Andrew: Right. And are we talking hippocampal damage or restructuring? I'm thinking here about plasticity here.
Carrie: Yes, both. You can have both. So, if you have hippocampal damage, let's say you had traumatic brain injury, let's say you're a smoker…
Carrie: …let’s say you've gotten into a car accident, you're on medications that are suppressive, such as steroid medications, all of those things affect the hippocampus and the hippocampus controls the cortisol awakening response.
Carrie: Same with the hypothalamus.
Andrew: Okay. So with regards to the hypothalamus, what about things like the reticular activating system?
Andrew: Are we damaging that so that we're then leading to a chronic, you know, nervous restructuring of an organ?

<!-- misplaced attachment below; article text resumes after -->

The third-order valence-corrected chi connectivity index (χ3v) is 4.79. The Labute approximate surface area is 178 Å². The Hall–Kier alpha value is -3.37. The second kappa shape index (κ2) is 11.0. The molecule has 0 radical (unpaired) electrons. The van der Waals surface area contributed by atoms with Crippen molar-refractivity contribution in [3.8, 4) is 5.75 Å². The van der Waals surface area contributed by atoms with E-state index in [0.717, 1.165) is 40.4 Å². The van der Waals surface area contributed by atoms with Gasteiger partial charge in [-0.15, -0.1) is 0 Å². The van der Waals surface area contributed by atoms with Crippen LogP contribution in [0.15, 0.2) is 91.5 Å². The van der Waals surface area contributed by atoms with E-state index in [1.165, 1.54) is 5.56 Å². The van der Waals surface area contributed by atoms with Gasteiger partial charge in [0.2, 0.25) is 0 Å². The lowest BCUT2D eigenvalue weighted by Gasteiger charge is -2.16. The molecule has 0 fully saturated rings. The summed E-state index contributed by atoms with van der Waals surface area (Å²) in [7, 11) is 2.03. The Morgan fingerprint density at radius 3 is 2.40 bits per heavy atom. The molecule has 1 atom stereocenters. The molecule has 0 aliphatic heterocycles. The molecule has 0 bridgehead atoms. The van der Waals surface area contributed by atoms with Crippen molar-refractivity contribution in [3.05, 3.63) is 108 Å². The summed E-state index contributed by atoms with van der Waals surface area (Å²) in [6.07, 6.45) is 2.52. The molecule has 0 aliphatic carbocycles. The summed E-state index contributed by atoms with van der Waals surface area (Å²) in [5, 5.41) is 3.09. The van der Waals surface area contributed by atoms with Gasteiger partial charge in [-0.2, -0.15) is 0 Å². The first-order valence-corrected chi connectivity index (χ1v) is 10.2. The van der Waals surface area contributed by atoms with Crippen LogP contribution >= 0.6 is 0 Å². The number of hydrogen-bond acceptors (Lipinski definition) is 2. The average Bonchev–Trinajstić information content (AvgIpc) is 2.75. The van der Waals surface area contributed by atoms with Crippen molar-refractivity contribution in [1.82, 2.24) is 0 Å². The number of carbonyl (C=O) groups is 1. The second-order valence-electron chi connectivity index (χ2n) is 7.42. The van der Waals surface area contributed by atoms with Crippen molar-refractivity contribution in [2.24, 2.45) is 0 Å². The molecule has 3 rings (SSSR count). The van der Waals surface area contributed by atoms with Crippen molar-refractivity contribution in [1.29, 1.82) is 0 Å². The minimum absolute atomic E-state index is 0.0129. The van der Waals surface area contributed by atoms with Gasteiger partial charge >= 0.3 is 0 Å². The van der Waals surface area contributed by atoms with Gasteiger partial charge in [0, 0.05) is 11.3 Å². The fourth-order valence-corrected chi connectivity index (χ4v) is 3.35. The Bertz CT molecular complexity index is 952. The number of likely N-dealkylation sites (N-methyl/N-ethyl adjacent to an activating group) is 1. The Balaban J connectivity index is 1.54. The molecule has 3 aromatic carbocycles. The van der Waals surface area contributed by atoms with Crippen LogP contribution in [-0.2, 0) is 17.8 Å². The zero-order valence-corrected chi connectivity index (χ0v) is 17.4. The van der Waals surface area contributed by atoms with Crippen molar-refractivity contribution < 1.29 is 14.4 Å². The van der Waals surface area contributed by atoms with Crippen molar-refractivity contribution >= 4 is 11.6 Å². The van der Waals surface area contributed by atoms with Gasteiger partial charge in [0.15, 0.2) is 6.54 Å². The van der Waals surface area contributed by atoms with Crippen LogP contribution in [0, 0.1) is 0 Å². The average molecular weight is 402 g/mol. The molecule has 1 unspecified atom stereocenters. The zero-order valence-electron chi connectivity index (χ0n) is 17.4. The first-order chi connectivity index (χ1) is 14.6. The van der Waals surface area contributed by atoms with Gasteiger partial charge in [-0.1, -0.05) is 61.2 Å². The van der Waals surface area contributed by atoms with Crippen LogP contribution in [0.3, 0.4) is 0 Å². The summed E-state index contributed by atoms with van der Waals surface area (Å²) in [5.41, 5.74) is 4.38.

Carrie: You could. You could, absolutely. And in that restructuring, again, it's survival, right? So, when the body is restructuring and changing plasticity, it's doing to help you survive, but it may result in you having an inappropriate awakening response.
Carrie: You will still survive. You won't die. You'll still wake up in the morning.
Carrie: But it may not be as healthy and appropriate as you want it. Yeah.
Andrew: Right. Okay. So, getting back to plasticity. Can it be restructured so that you have a normal awakening response and your hypothalamus is reconfigured?
Carrie: Yes. Yeah. Plasticity is changeable, right?
Carrie: And so I tell people it takes time and effort, and if you're willing to put in the time and effort, you can change the pattern. I mean, just like if you get a new job and at your old job, you had to wake up at 7 in the morning, but in your new job, you have to wake up at 5:30 in the morning, you'll do it. You'll do it eventually.
Andrew: Yeah, yeah.